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Joseph P. Morvan v. Matthew Cate


November 28, 2012



Petitioner, a prisoner incarcerated at the Tallahatchie County Correctional Facility in Tutwiler, Mississippi, is proceeding pro se with a petition for a writ of habeas corpus pursuant to 28 U.S.C. § 2254. Therein, petitioner challenges the thirteen year state prison sentence imposed on May 10, 2010, following his entry of plea pursuant to plea agreement in the Tehama County Superior Court on drug trafficking charges. (Doc. No. 1 at 1-2.) Specifically, petitioner claims that a three year sentencing enhancement for a prior term of probation was unlawfully imposed as part of his sentence even though he had successfully completed the term of that probation. (Id. at 4.)*fn1

Before the court is respondent's motion to dismiss this action due to petitioner's alleged failure to first exhaust his claims for habeas relief in state court as required by 28 U.S.C. § 2254(b). Petitioner has failed to file an opposition to the motion despite the court's July 19, 2012 order granting him additional time to file and serve that opposition. (Doc. No. 15.)*fn2

I. Respondent's Argument (Doc. No. 13)

Respondent argues that petitioner's sole claim for federal habeas relief was presented in a habeas petition filed with the California Supreme Court but that state petition was denied with citations to People v. Duvall, 9 Cal. 4th 464, 474 (1995) and In re Swain, 34 Cal. 2d 300, 304 (1949). Respondent contends that the cases cited by the California Supreme Court in denying relief stand indicate that petitioner failed to present the claim with sufficient particularity and supporting evidence. Respondent argues that because petitioner had the opportunity to cure those deficiencies and refile his petition, his habeas petition filed with the California Supreme Court did not satisfy the exhaustion requirement.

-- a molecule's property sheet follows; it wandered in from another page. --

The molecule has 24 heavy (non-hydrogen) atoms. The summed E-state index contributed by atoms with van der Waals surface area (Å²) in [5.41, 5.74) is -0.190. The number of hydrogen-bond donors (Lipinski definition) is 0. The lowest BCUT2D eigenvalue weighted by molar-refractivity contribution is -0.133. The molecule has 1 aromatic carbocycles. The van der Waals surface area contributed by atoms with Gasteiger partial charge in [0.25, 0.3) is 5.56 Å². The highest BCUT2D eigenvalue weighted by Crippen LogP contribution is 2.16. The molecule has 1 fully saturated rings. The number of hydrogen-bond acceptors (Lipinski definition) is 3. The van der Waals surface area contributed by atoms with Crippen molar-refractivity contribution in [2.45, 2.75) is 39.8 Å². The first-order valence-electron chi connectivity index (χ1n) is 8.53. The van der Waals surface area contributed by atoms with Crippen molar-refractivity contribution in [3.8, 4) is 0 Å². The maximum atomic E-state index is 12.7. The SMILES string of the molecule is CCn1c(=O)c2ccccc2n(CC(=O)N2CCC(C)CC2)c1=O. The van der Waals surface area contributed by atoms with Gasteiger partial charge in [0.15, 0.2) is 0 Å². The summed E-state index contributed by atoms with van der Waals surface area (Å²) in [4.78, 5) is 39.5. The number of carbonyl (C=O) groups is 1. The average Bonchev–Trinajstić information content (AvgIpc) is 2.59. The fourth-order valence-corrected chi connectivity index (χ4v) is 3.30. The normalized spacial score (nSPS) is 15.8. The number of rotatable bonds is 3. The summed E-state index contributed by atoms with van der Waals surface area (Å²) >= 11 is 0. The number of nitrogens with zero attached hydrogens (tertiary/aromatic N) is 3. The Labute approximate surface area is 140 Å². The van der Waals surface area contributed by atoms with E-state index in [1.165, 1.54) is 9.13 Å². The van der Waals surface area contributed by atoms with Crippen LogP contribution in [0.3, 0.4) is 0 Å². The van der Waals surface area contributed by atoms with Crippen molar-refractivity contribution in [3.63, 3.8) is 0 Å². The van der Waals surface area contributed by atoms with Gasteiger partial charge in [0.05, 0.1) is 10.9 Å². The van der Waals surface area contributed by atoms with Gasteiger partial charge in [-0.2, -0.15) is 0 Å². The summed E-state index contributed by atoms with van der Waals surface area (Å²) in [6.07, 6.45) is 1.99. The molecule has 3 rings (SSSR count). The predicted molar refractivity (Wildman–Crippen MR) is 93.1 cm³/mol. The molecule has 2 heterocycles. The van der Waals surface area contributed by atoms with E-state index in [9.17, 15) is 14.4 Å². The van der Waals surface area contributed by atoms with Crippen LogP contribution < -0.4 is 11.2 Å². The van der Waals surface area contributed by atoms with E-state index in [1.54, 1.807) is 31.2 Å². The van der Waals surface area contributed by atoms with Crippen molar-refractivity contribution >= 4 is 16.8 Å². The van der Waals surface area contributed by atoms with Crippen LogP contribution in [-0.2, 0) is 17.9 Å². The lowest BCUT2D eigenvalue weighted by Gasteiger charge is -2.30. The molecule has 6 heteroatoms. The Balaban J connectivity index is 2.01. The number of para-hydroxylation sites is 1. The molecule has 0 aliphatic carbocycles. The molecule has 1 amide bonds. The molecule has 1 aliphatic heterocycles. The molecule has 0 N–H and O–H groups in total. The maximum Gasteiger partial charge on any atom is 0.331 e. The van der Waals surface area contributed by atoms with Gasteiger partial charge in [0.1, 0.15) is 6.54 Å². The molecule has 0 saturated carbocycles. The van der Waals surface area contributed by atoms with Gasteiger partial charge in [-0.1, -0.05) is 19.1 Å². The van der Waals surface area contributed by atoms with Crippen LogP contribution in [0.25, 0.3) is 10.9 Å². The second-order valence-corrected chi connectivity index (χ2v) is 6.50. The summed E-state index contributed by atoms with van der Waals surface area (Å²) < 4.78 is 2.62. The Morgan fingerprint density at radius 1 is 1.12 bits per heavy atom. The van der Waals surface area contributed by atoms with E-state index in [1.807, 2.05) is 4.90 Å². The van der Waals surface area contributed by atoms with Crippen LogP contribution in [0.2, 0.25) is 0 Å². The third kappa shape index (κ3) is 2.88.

II. Petitioner's State and Federal Habeas Petitions

In his pending federal habeas petition, petitioner presents one claim: Ground one: The State imposed an enhancement on a prior probation term which violated petitioners [sic] 5th and 14th Amendments.

Supporting FACTS: The court imposed a 3 yr enhancement for a prior probation term. Petitioner had already completed the probation successfully before the instant case arose. The enhancement is illegal and violates the due process clause under the United States Constitution 14 [sic] Amendment. (Doc. No. 1 at 4.)